(24b) She must have finished the project two days ago. (25b) You ought to have visited your mother last week.
This method, known as the perfect, will be explained later in the chapter.
Consider the difference between the following sentences: (33a) Cerise worked efficiently (33b) Cerise was working efficiently Sentence 33a, which uses the simple past tense, refers in general to a completed action. Sentence 33b refers to the action as being in progress at some particular time. The construction illustrated in 33b is known as the progressive. It is formed with a form of the verb BE and a form of verb ending in -ing. Although some schoolbook grammars call this construction a tense, that label is not accurate. Notice that 33a and 33b do not make a distinction in the time of the event. They could well describe the same action. The sentences differ in how they view the action’s internal structure, a feature of language known as aspectuality. So instead of speaking of a “progressive tense,” we will talk of a “progressive aspect.”
Aspect and Aspectuality
[to be added]
A form of the verb ending in -ing is traditionally called a present participle, or occasionally an -ing participle. Although we will use the traditional term, note that “present” does not mean that the participle has a tense of its own. Phrases formed with present participles are not limited to appearing in present-tense sequences:
(36) Reaching the summit of the mountain, Bob let out a shout of triumph.
In the example above, the act of reaching the summit does not occur in the present. It occurs simultaneously with the action of shouting, which is in the past tense. To form a present participle, all you need to do is take the base form of the verb and add –ing: spend + -ing = spending be + -ing = being make + -ing = making As the final example shows, there may be a minor spelling change, but that should not obscure the basic regularity of the whole process. Present participles are completely regular in English. Every verb forms it exactly the same way, even the so-called irregular ones. Although every present participle ends in -ing, not every word that ends in -ing is a present participle:
(37) The painting on the wall is a copy of a Rembrandt. (Noun) (38) The host was charming to her guests. (Adjective)
(39) Veronica was charming her guests. (Participle)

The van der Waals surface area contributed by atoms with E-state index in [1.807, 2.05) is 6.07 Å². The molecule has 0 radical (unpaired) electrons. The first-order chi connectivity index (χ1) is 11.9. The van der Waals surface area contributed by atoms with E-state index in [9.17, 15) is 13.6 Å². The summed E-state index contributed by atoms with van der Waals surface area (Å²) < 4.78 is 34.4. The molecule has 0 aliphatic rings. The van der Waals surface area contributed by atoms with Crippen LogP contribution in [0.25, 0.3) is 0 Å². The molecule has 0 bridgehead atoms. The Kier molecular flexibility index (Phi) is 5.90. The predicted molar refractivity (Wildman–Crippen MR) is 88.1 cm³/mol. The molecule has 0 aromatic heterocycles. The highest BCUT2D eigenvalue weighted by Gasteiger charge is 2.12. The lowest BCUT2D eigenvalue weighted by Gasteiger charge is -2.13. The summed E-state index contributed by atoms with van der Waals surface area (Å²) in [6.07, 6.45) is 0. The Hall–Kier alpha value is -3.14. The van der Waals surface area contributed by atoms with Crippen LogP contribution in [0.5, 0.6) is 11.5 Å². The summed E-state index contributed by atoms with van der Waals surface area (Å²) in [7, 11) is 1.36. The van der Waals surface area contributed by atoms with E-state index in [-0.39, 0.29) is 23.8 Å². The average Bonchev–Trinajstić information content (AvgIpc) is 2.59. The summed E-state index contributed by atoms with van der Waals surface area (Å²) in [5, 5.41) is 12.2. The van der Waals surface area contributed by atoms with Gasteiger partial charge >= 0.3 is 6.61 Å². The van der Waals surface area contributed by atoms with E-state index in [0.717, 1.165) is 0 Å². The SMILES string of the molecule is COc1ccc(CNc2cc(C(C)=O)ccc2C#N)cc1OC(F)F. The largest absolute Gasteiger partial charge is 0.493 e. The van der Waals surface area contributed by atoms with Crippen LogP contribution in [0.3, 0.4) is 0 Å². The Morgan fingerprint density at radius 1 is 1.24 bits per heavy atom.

While painting in the first sentence is clearly a noun (among other things, it follows a determiner), the other two may need glossing. In the second sentence, charming is an adjective. It denotes a quality of the host, and thus the verb is simply was. In the final example, Veronica is doing something to her audience; i.e., charm is a transitive verb. Notice that while you can add the degree adverb very to the adjective in (38), you cannot do so to the participle in (39):
(38b) The host was very charming to her guests.
(39b) *Veronica was very charming her guests.
Meaning and Use of the Progressive
The progressive is most commonly used to indicate a temporary condition, namely that: 1. the event takes time to occur, rather than happening all at once; 2. the event lasts for a limited time. With some verbs, the progressive shows that the event is not necessarily complete:
(40) Simple past: I read Margaret Atwood’s latest novel yesterday.
(41) Past progressive: I was reading Margaret Atwood’s latest novel yesterday.
Because progressives specify a block of time, they are frequently used for actions that overlap some other point in time:
(42) When Mark came home he found that his girlfriend was throwing all his belongings out of the window.
Because the simple present often implies habitual action, the present progressive is typically used to refer to an individual event that has a present time referent:
(43a) What does Mark do over there in the corner?
(43b) What is Mark doing over there in the corner?
Sentence 43a only makes sense if Mark performs some action regularly in the corner. For this reason, a number of ESL textbooks call the present progressive the “present tense,” a potential source of confusion for ESL learners. Because the progressive stresses a temporary state, it generally cannot be used with verbs that describe a permanent quality or state of being:
(44) *He is knowing English very well.
(45) *She is being from Guatemala.
(46) *Norma is having red hair.
The progressive can be used with some state verbs to imply a temporary state. In the a-versions of the sentences below, the situation is permanent, where the b-version implies that the state has a finite duration. Simple present: